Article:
Thursday, July 31, 2008

Watershed Revolution video trailer

Rich Reid has been hard at work on a 25 min film that will outline some of the groups and projects happening in the Ventura watershed, presented as a positive community-based effort to protect and restore the watershed and coast

This is a work in progress, and the latest Hi-resolution version is streaming here:

We are really fortunate to have some talented people putting in lots of time to do this film... and still need to find more more money to support the project

Master Gardener workshop

July 29th - Master Gardener workshop

In collaboration with the University of California Cooperative Extension, I was invited to present to the Ventura County Master Gardeners on Water Conservation gardening. Monique Myers and I presented an overview of the stormwater problem, and showed examples of Water Conservation and "Ocean Friendly" gardening techniques.

The group seemed excited about it, and will be working on projects relating to this topic. Among the goals for the Master Gardeners is to have them develop a training program to teach other garden clubs and gardeners in the county, as well as construct one or more demonstration gardens.

How better to reach the gardeners than through Master Gardeners?

Tuesday, July 15, 2008

Ventura Adopts "Green Streets" Policy

July 14, 2008 - Ventura City Council Meeting

Late last night Ventura City Council took a significant step in the RIGHT direction. Recognizing that stormwater is an issue for which the time has come, council approved policy for Green Street Elements and Demonstration Project.

This policy would effectively follow two of the recommendations made by the Surfrider Foundation in Solving the Urban Runoff Problem, A Vision for the Urban Watershed, Ventura, California:
3. Develop a green streets program and implement pilot projects

5. Promote and develop incentives
for community-based action (i.e. Ocean Friendly Gardens)
In my public testimony, I reminded listeners that a 'green streets' strategy is the best way of dealing with the 'concrete jungle' that is impacting the health of our oceans. I also presented City Council with a hard copy of our document published earlier this year and the Ocean Friendly Gardens brochure.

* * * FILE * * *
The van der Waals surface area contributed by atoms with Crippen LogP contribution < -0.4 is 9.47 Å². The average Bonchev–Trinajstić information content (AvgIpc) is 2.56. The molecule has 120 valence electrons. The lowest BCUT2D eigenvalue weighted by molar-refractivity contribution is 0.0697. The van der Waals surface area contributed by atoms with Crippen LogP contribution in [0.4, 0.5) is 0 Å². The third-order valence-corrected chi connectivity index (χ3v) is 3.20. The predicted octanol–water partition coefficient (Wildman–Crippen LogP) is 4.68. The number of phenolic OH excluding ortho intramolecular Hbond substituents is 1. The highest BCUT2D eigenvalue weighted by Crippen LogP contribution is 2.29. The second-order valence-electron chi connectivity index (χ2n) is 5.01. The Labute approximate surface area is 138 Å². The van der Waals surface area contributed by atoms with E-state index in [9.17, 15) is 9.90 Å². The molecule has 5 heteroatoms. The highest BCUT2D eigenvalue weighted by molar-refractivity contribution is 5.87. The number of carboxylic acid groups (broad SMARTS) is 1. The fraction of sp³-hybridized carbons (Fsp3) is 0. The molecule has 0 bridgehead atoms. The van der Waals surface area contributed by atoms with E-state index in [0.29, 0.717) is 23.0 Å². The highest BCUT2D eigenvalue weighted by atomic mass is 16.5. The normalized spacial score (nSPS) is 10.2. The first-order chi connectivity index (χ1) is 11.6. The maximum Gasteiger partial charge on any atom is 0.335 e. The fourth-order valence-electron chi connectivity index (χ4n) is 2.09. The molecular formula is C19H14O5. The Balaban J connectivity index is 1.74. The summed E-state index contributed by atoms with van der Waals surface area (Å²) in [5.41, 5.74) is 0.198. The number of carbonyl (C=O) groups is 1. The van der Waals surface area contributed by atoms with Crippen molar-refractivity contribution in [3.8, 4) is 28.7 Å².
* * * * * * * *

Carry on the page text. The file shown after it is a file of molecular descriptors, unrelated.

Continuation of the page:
With this new policy, the city will earmark 20% of the street paving fund to begin incorporating 'Green Street elements' into repaving projects on a citywide basis. The city will also design and construct a pilot project on South Catalina Street to include:

...widening the west parkway from 3-feet to 7-feet, installing permeable concrete in the parking lane on the west side, planting 36-inch box trees on both sides, constructing "bulb-outs" along the east side along with stormwater detention and percolation curb inlets.

The Staff Report also provides an excellent review of types of stormwater improvements, and a matrix of their cost and effectiveness. The report may be downloaded from the city's website here:

In a later agenda item, council became the first city in the state to endorse the California Ocean Protection Council's "Low Impact Development Resolution."

After our watershed tour earlier this year, and the city's proactive approach to stormwater, we are hopeful that more funding will come available to implement a watershed-based study and pilot projects based upon Surfrider recommendations.

Tuesday, July 8, 2008

County found liable for flood damage

July 7, 2008 According to the Ventura County Star,
"the county could end up paying millions of dollars to residents after a judge ruled Monday that four projects built by the county diverted high water flows from the Ventura River that
slammed onto the bottom of the Monte Vista bluff, causing erosion and damaging houses...The lawsuit, triggered after a January 2005 storm, was filed by 28 plaintiffs who reside in 13 houses on the bluff in Oak View."

Studies done for the Matilija Dam Ecosystem Restoration Project identified this reach of the river as a problem area. See Hydrology, Hydraulics, and Sediment Studies for the Meiners Oaks and Live Oak Levees - DRAFT Report (July 2007). The Matilija Dam project will widen the Santa Ana bridge and reconstruct the levee, which was also damaged in 2005 storms.